By David Lawder
WASHINGTON (Reuters) - The Congress on Friday approved $9.7 billion in initial relief for victims of Superstorm Sandy, but New York and New Jersey lawmakers seethed over delays in passing the rest of a $60.4 billion federal aid package.
The House of Representatives voted 354-67 to keep the National Flood Insurance Program solvent and able to pay claims of thousands of homeowners who suffered flood damage in coastal New York, New Jersey and Connecticut from the October storm.
The Senate then quickly passed the measure by voice vote, and it now moves to President Barack Obama to be signed into law on his vacation in Hawaii.
House Speaker John Boehner drew scathing criticism this week - including blasts from New York and New Jersey Republicans - when he canceled a House vote on the full $60.4 billion aid package passed by the Senate.
The frustration continued on Friday as lawmakers from both parties complained that the flood insurance infusion would do little to help the bulk of those suffering more than two months after the devastating October 29 storm.
"It took only 10 days after Katrina for President (George W.) Bush to sign $60 billion in Katrina aid," said New Jersey Democratic Representative Bill Pascrell, referring to the 2005 hurricane that devastated the Gulf Coast. "How dare you come to this floor and make people think everything is OK."
Boehner, re-elected on Thursday for another term as House speaker, canceled the earlier vote on the full Sandy aid package amid Republican discontent on Tuesday over the "fiscal cliff" deal. That legislation prevented tax hikes on most Americans but did not achieve the significant spending cuts House Republicans wanted.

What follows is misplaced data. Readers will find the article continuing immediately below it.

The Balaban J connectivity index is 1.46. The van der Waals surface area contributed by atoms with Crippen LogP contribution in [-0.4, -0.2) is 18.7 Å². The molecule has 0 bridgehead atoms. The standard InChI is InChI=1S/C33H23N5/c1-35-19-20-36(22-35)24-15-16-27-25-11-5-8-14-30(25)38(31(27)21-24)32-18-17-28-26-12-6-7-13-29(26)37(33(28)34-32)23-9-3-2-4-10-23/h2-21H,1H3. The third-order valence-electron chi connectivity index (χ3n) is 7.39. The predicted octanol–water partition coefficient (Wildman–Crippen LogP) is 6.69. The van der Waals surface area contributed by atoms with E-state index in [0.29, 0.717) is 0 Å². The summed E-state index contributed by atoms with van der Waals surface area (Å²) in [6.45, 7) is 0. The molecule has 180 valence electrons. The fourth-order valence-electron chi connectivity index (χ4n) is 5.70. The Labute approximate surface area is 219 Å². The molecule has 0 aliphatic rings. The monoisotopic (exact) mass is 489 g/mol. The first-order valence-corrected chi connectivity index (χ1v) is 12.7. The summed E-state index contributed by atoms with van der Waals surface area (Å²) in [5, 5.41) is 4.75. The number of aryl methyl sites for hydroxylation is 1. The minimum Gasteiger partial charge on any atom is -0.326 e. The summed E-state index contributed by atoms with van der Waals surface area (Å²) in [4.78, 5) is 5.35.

An aide to Boehner said Tuesday night was "not a good time" to hold a vote on another massive spending bill.
But after coming under fire from Republicans, including Representative Peter King of New York and New Jersey Governor Chris Christie a potential presidential contender for 2016, Boehner scheduled Friday's vote on the piece of the package.
He also promised a second vote on January 15 for the remaining portion of nearly $51 billion in aid. The House is not in session next week.
"This is a crisis of unimaginable proportions," King said. "If you saw the suffering that's going on, if you saw the people who don't have food and shelter, you'd realize how horrible this is."
The federal flood insurance program will run out of money next week to pay claims without the $9.7 billion increase in borrowing capacity, the Federal Emergency Management Agency said.
Putting more money into the program would come months after Obama signed a law aimed at improving its finances. Congress bailed out the program after Hurricane Katrina in 2005, and it is nearly $20 billion in debt.
NO REFORMS, NO VOTE
The 67 votes against the bill stemmed largely from Republican discontent with the lack of reforms to keep the flood insurance program solvent. Continued...